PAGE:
It's the best of times. It's the worst of times.
While waiting for this past weekend's Pride Parade to start, I briefly chatted with the rector of our congregation. We were, of course, all high on the Supreme Court's decision to make marriage equality the law of the land, but I couldn't help myself. I noted that the previous two weeks had seen the best and the worst of the United States broadcast loudly across the world.
I was referring to the horrific shootings at the prayer meeting in Charleston. (The shooter prayed with them for an hour before he did it! Seldom do I use "bad language" with as much conviction as I did when I heard that detail.)
My rector briefly spoke about the ways the Episcopal Church needs to make real confession and repentance of their part in racist America---something she repeated in the next morning's sermon, bringing up how the Episcopal Church was funded in part by slave trade in it's early American years.
We like to think this is something that happened long ago, but it's still playing out. I think the spiritual scars of something like slavery is passed on for a few generations.
Most importantly, it's not going to go away by good white people pretending they're past it, that they "don't see color," that they do their part by not actively oppressing anyone.
I know because I live most of my life trying to pretend all that. It's easy to do. When you're white, privileged, it's easy to pretend that everyone shares your ease in life. It's jarring to be reminded it isn't working.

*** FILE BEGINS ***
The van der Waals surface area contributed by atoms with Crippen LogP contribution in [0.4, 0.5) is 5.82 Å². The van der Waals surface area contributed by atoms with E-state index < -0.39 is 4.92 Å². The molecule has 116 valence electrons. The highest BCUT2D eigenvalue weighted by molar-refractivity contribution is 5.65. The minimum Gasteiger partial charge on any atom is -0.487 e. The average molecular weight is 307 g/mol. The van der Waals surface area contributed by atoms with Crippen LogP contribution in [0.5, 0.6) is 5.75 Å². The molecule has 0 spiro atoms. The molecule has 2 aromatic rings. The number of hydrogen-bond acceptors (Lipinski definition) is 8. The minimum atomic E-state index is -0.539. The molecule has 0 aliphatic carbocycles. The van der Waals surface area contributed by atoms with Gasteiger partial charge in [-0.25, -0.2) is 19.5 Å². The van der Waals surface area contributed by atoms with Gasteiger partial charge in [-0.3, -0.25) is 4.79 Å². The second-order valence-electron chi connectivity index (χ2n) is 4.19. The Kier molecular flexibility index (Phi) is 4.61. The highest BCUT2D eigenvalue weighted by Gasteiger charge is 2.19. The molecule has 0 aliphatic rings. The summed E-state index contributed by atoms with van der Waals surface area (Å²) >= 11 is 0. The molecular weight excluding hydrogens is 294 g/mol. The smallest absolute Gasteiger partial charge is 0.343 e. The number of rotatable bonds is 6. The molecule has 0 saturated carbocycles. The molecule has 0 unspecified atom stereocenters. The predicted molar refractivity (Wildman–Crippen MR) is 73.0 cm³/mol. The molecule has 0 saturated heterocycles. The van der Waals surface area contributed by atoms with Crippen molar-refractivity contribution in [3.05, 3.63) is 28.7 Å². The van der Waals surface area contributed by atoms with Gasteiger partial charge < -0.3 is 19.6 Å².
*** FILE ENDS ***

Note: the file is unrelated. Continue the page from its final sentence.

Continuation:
It isn't working because a 21 year old man is still filled with hate for people of color, enough so to shoot up a church room full of them.
It isn't working because over half a dozen traditionally Black churches have burned down in the last two weeks.
It isn't working because people still defend flying the flag of a slavery nation, there are still people saying things were better before desegregation, there are still people wanting us to believe that slavery "wasn't that bad."
I don't know exactly what to do next, but I know everything done up to now isn't nearly enough. Everything done up to now isn't working.
Celebrating good things is a good thing. Celebrating marriage equality is good, and I do. I believe we should celebrate when we celebrate, without apology or hesitation. There are good things in the world.
And it's time to get serious about repentance. Confession and repentance, but particularly repentance. Confession is not much good if we don't actively turn away from the things we confess. Turning away from all the ways we adhere to the systems of terror and death and oppression and fear . . . this is not accomplished with simple confession and a word of forgiveness!
People mired in their hate are not going to hear this. I won't even pretend to be talking to them.
I'm talking to the good white people out there who get along fine with their Black co-workers and invite the Black kids to their kids birthday parties. I'm talking to the fine white people who really want to move into a post-racial society and think they can do so because they don't experience racism. I'm talking to people who just don't want to make anyone uncomfortable with all this talk about race, least of all themselves.
I'm talking to people like me.
It's going to be hard work. It's so easy to go with the flow of white privilege when you have it. It's so hard to speak up when you see racism in action before your eyes, so easy to pretend that maybe something else is going on, not just that person is getting the raw deal because they have more melanin than I do.
It's the best of times and it is also the very scariest worst of times. We're on a road to some kind of hell and while I endorse celebrating what is good in the world, we need to be careful that we don't party while the fires rise up around us, destroying us before everyone can celebrate.